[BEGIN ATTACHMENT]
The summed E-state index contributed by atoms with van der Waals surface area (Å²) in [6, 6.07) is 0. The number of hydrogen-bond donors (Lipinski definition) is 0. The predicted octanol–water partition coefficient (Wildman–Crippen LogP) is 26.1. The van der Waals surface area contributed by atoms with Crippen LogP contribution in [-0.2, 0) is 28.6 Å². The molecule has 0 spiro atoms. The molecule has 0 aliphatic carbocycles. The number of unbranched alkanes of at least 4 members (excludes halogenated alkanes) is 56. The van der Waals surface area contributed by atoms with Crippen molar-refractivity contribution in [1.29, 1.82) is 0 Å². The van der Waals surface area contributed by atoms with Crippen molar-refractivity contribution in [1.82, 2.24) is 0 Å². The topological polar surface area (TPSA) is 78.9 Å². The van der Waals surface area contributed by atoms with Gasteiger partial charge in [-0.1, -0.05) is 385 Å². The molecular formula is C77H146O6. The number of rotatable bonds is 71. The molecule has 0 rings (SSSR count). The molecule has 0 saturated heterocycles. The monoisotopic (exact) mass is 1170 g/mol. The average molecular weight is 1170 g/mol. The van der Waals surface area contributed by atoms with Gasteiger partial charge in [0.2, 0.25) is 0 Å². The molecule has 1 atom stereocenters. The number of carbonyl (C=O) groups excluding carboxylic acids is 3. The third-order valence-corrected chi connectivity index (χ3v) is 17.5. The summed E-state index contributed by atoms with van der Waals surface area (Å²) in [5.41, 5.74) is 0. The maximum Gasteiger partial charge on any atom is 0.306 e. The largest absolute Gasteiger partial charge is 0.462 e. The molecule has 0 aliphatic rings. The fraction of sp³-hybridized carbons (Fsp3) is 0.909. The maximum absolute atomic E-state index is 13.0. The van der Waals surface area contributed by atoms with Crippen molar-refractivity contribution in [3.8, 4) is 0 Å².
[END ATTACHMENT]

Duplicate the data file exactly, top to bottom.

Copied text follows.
The summed E-state index contributed by atoms with van der Waals surface area (Å²) in [6, 6.07) is 0. The number of hydrogen-bond donors (Lipinski definition) is 0. The predicted octanol–water partition coefficient (Wildman–Crippen LogP) is 26.1. The van der Waals surface area contributed by atoms with Crippen LogP contribution in [-0.2, 0) is 28.6 Å². The molecule has 0 spiro atoms. The molecule has 0 aliphatic carbocycles. The number of unbranched alkanes of at least 4 members (excludes halogenated alkanes) is 56. The van der Waals surface area contributed by atoms with Crippen molar-refractivity contribution in [1.29, 1.82) is 0 Å². The van der Waals surface area contributed by atoms with Crippen molar-refractivity contribution in [1.82, 2.24) is 0 Å². The topological polar surface area (TPSA) is 78.9 Å². The van der Waals surface area contributed by atoms with Gasteiger partial charge in [-0.1, -0.05) is 385 Å². The molecular formula is C77H146O6. The number of rotatable bonds is 71. The molecule has 0 rings (SSSR count). The molecule has 0 saturated heterocycles. The monoisotopic (exact) mass is 1170 g/mol. The average molecular weight is 1170 g/mol. The van der Waals surface area contributed by atoms with Gasteiger partial charge in [0.2, 0.25) is 0 Å². The molecule has 1 atom stereocenters. The number of carbonyl (C=O) groups excluding carboxylic acids is 3. The third-order valence-corrected chi connectivity index (χ3v) is 17.5. The summed E-state index contributed by atoms with van der Waals surface area (Å²) in [5.41, 5.74) is 0. The maximum Gasteiger partial charge on any atom is 0.306 e. The largest absolute Gasteiger partial charge is 0.462 e. The molecule has 0 aliphatic rings. The fraction of sp³-hybridized carbons (Fsp3) is 0.909. The maximum absolute atomic E-state index is 13.0. The van der Waals surface area contributed by atoms with Crippen molar-refractivity contribution in [3.8, 4) is 0 Å².